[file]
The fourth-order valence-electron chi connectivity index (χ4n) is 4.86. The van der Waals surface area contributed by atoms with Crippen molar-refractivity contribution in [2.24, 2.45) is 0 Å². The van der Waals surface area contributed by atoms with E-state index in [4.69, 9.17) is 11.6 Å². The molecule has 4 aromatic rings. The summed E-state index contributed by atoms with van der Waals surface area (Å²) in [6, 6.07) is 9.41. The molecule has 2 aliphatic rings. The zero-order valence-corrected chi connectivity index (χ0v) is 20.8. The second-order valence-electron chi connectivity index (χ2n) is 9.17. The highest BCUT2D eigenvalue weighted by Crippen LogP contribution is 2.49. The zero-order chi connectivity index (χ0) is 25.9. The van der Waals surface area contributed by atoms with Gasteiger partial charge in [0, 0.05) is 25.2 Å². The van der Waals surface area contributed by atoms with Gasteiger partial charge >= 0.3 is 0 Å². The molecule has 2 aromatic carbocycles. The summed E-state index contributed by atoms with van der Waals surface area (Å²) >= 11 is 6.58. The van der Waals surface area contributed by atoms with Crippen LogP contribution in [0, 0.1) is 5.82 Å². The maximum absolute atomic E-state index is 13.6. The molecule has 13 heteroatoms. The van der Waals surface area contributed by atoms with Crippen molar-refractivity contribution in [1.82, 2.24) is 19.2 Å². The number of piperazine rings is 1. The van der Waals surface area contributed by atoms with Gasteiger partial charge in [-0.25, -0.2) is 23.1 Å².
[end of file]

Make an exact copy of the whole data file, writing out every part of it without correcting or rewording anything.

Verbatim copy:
The fourth-order valence-electron chi connectivity index (χ4n) is 4.86. The van der Waals surface area contributed by atoms with Crippen molar-refractivity contribution in [2.24, 2.45) is 0 Å². The van der Waals surface area contributed by atoms with E-state index in [4.69, 9.17) is 11.6 Å². The molecule has 4 aromatic rings. The summed E-state index contributed by atoms with van der Waals surface area (Å²) in [6, 6.07) is 9.41. The molecule has 2 aliphatic rings. The zero-order valence-corrected chi connectivity index (χ0v) is 20.8. The second-order valence-electron chi connectivity index (χ2n) is 9.17. The highest BCUT2D eigenvalue weighted by Crippen LogP contribution is 2.49. The zero-order chi connectivity index (χ0) is 25.9. The van der Waals surface area contributed by atoms with Gasteiger partial charge in [0, 0.05) is 25.2 Å². The van der Waals surface area contributed by atoms with Gasteiger partial charge >= 0.3 is 0 Å². The molecule has 2 aromatic carbocycles. The summed E-state index contributed by atoms with van der Waals surface area (Å²) >= 11 is 6.58. The van der Waals surface area contributed by atoms with Crippen LogP contribution in [0, 0.1) is 5.82 Å². The maximum absolute atomic E-state index is 13.6. The molecule has 13 heteroatoms. The van der Waals surface area contributed by atoms with Crippen molar-refractivity contribution in [1.82, 2.24) is 19.2 Å². The number of piperazine rings is 1. The van der Waals surface area contributed by atoms with Gasteiger partial charge in [-0.25, -0.2) is 23.1 Å².